Does Alignment in Statistical Shape Modeling of Left Atrium Appendage Impact Stroke Prediction?

Riddhish Bhalodia1, Archanasri Subramanian1, Alan Morris2, Joshua Cates2, Evgueni Kholmovski3, Nassir Marrouche2, Shireen Elhabian1
1Scientific Computing and Imaging Institute, University of Utah, 2Comprehensive Arrhythmia Research & Management Center, University of Utah, 3Department of Radiology Research, University of Utah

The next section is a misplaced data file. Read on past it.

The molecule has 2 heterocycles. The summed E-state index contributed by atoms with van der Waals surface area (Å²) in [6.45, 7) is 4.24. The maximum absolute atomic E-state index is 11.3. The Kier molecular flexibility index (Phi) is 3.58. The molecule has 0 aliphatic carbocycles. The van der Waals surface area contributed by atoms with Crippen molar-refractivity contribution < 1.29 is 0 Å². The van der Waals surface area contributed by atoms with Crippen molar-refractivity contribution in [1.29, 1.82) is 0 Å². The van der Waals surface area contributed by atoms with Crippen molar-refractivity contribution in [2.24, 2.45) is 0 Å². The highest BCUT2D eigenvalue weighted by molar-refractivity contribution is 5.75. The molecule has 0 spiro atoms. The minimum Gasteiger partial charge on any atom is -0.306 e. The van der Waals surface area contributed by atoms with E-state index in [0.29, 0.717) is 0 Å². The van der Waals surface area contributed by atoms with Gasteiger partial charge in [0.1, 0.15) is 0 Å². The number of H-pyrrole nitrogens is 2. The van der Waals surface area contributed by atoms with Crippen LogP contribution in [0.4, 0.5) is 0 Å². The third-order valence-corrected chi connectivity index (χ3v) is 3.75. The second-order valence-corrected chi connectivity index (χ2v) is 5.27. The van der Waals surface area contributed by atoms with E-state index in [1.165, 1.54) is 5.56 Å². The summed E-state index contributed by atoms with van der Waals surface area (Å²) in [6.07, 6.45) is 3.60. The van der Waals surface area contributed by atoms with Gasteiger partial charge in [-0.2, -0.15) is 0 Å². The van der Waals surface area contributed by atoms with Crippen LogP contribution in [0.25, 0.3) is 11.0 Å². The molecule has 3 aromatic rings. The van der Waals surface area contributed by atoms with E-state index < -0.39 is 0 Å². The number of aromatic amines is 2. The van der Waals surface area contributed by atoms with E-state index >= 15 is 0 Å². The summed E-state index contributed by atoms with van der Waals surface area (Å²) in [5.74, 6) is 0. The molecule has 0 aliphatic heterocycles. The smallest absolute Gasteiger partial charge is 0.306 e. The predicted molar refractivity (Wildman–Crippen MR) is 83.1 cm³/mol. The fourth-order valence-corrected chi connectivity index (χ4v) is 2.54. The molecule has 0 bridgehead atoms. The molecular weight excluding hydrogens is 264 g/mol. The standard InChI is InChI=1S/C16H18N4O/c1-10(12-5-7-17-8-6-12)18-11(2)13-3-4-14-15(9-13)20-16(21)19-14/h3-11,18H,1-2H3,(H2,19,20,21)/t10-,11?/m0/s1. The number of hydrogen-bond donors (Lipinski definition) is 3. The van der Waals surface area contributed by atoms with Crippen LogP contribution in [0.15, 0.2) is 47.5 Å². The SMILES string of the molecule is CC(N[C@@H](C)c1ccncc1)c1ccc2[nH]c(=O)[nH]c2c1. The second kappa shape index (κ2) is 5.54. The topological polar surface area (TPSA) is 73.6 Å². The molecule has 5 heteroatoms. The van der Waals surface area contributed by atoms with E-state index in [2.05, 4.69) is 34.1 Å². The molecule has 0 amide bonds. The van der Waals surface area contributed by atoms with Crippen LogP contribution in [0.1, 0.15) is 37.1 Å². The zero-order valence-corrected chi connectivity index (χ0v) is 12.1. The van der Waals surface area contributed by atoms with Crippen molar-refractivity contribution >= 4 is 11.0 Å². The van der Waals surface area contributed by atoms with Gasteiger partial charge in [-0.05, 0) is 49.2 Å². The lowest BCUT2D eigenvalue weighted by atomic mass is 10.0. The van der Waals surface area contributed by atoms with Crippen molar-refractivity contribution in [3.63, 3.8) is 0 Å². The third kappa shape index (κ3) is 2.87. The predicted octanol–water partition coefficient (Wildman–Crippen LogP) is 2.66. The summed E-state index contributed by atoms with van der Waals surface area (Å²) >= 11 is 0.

Motivation: Evidence suggests that the shape of left atrium appendages (LAA) is indicative of stroke risk. Recently, statistical shape models (SSM) have been used to study left atrium (LA) and LAA anatomy. As LAA is attached to LA, its relative alignment could impact SSM making its choice important. We explore the alignment ambiguity associated with SSM of LAA in context of stroke prediction, with an emphasis on producing clinically interpretable shape modes of variation. Methods: A representative dataset of 60 LAA scans (50 normal(N) & 10 stroke(S)) is used to construct SSM based on different alignment strategies, (i) global center-of-mass (COM) alignment, (ii) global COM and rigid alignment, (iii) global COM and within cluster rigid alignment (4 clusters using K-means). For each strategy, we use ShapeWorks software to generate an optimal SSM, and use principal component analysis (PCA) to identify modes of shape variation (15 modes, 95% variability). We use a lasso model on random subsets to identify dominant shape modes for inferring stroke (Figure). Results: We use top 3 dominant modes to predict the stroke probability via logistic regression. We measure the average misclassification for each strategy: (i) N = 2.7/50, S = 5.1/10 ; (ii) N = 2.5/50, S = 6.8/10 ; (iii) N = 5.2/50, S = 4.3/10 (standard deviation for all < 0.2). Conclusion: We explore alignment strategies for SSM of LAA to identify the shape descriptors indicative of stroke prediction. Strategy (ii) performs poorly for stroke classification, suggesting a global rigid alignment causes the SSM to lose its stroke predictive component. As LAA has an inherent clustering, strategy (iii) outperforms (i) and (iii) and results in dominant modes indicating stroke which are clinically interpretable. Results suggest a joint SSM of LA and LAA which accounts for their relative alignment.